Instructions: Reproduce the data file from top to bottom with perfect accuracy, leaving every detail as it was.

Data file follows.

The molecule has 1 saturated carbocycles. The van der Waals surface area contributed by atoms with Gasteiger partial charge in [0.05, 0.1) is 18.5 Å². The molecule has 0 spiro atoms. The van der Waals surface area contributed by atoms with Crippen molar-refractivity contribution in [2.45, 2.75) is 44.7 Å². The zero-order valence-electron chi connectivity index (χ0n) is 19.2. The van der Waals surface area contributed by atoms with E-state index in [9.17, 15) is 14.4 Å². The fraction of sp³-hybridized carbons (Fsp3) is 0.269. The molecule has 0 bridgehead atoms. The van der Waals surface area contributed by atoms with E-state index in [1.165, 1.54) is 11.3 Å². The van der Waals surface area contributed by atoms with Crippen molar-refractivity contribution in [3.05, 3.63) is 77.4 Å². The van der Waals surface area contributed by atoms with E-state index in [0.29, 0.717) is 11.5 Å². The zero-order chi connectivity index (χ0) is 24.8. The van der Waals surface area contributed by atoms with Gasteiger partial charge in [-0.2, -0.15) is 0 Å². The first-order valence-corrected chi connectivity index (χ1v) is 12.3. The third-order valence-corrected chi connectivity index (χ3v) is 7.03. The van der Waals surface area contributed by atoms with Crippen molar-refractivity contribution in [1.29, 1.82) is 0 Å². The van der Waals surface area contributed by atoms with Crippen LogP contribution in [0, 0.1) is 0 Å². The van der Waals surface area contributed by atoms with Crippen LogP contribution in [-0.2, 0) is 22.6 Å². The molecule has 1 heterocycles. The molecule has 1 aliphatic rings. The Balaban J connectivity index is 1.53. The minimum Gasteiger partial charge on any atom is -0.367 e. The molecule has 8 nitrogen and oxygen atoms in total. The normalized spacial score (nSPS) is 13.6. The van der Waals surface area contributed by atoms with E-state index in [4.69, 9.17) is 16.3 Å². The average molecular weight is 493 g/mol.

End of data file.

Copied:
The molecule has 1 saturated carbocycles. The van der Waals surface area contributed by atoms with Gasteiger partial charge in [0.05, 0.1) is 18.5 Å². The molecule has 0 spiro atoms. The van der Waals surface area contributed by atoms with Crippen molar-refractivity contribution in [2.45, 2.75) is 44.7 Å². The zero-order valence-electron chi connectivity index (χ0n) is 19.2. The van der Waals surface area contributed by atoms with E-state index in [9.17, 15) is 14.4 Å². The fraction of sp³-hybridized carbons (Fsp3) is 0.269. The molecule has 0 bridgehead atoms. The van der Waals surface area contributed by atoms with E-state index in [1.165, 1.54) is 11.3 Å². The van der Waals surface area contributed by atoms with Crippen molar-refractivity contribution in [3.05, 3.63) is 77.4 Å². The van der Waals surface area contributed by atoms with E-state index in [0.29, 0.717) is 11.5 Å². The zero-order chi connectivity index (χ0) is 24.8. The van der Waals surface area contributed by atoms with Gasteiger partial charge in [-0.2, -0.15) is 0 Å². The first-order valence-corrected chi connectivity index (χ1v) is 12.3. The third-order valence-corrected chi connectivity index (χ3v) is 7.03. The van der Waals surface area contributed by atoms with Crippen molar-refractivity contribution in [1.29, 1.82) is 0 Å². The van der Waals surface area contributed by atoms with Crippen LogP contribution in [0, 0.1) is 0 Å². The van der Waals surface area contributed by atoms with Crippen LogP contribution in [-0.2, 0) is 22.6 Å². The molecule has 1 heterocycles. The molecule has 1 aliphatic rings. The Balaban J connectivity index is 1.53. The minimum Gasteiger partial charge on any atom is -0.367 e. The molecule has 8 nitrogen and oxygen atoms in total. The normalized spacial score (nSPS) is 13.6. The van der Waals surface area contributed by atoms with E-state index in [4.69, 9.17) is 16.3 Å². The average molecular weight is 493 g/mol.